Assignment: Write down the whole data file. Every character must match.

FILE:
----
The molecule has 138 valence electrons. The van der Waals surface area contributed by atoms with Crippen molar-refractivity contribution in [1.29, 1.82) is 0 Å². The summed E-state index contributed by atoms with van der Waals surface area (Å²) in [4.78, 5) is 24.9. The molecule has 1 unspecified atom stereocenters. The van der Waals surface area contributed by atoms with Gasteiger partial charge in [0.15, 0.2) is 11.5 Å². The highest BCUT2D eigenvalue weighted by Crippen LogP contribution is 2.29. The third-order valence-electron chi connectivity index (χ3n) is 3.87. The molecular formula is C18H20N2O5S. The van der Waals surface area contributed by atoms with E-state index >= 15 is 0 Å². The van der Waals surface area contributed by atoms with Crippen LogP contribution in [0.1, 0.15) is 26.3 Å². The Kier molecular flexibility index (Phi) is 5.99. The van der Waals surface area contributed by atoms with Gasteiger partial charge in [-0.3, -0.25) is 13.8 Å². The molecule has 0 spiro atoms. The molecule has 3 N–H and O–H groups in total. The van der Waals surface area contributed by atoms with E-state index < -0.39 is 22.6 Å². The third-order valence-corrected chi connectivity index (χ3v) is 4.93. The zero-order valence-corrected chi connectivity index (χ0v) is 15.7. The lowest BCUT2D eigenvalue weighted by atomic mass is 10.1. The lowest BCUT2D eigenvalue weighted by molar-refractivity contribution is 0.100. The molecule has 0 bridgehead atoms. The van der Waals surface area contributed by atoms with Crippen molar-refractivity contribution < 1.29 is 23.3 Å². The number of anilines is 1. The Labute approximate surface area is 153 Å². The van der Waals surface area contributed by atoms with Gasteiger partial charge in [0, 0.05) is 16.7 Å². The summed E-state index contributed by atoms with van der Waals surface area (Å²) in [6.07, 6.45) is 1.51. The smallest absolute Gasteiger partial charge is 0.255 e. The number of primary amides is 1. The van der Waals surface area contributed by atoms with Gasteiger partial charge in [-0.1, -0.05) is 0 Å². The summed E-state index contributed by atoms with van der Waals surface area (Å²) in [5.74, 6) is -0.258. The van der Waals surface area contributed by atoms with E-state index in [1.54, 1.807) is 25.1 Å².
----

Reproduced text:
The molecule has 138 valence electrons. The van der Waals surface area contributed by atoms with Crippen molar-refractivity contribution in [1.29, 1.82) is 0 Å². The summed E-state index contributed by atoms with van der Waals surface area (Å²) in [4.78, 5) is 24.9. The molecule has 1 unspecified atom stereocenters. The van der Waals surface area contributed by atoms with Gasteiger partial charge in [0.15, 0.2) is 11.5 Å². The highest BCUT2D eigenvalue weighted by Crippen LogP contribution is 2.29. The third-order valence-electron chi connectivity index (χ3n) is 3.87. The molecular formula is C18H20N2O5S. The van der Waals surface area contributed by atoms with E-state index >= 15 is 0 Å². The van der Waals surface area contributed by atoms with Crippen LogP contribution in [0.1, 0.15) is 26.3 Å². The Kier molecular flexibility index (Phi) is 5.99. The van der Waals surface area contributed by atoms with Gasteiger partial charge in [-0.3, -0.25) is 13.8 Å². The molecule has 0 spiro atoms. The molecule has 3 N–H and O–H groups in total. The van der Waals surface area contributed by atoms with E-state index < -0.39 is 22.6 Å². The third-order valence-corrected chi connectivity index (χ3v) is 4.93. The zero-order valence-corrected chi connectivity index (χ0v) is 15.7. The lowest BCUT2D eigenvalue weighted by atomic mass is 10.1. The lowest BCUT2D eigenvalue weighted by molar-refractivity contribution is 0.100. The molecule has 0 bridgehead atoms. The van der Waals surface area contributed by atoms with Crippen molar-refractivity contribution < 1.29 is 23.3 Å². The number of anilines is 1. The Labute approximate surface area is 153 Å². The van der Waals surface area contributed by atoms with Gasteiger partial charge in [0, 0.05) is 16.7 Å². The summed E-state index contributed by atoms with van der Waals surface area (Å²) in [6.07, 6.45) is 1.51. The smallest absolute Gasteiger partial charge is 0.255 e. The number of primary amides is 1. The van der Waals surface area contributed by atoms with Gasteiger partial charge in [-0.1, -0.05) is 0 Å². The summed E-state index contributed by atoms with van der Waals surface area (Å²) in [5.74, 6) is -0.258. The van der Waals surface area contributed by atoms with E-state index in [1.54, 1.807) is 25.1 Å².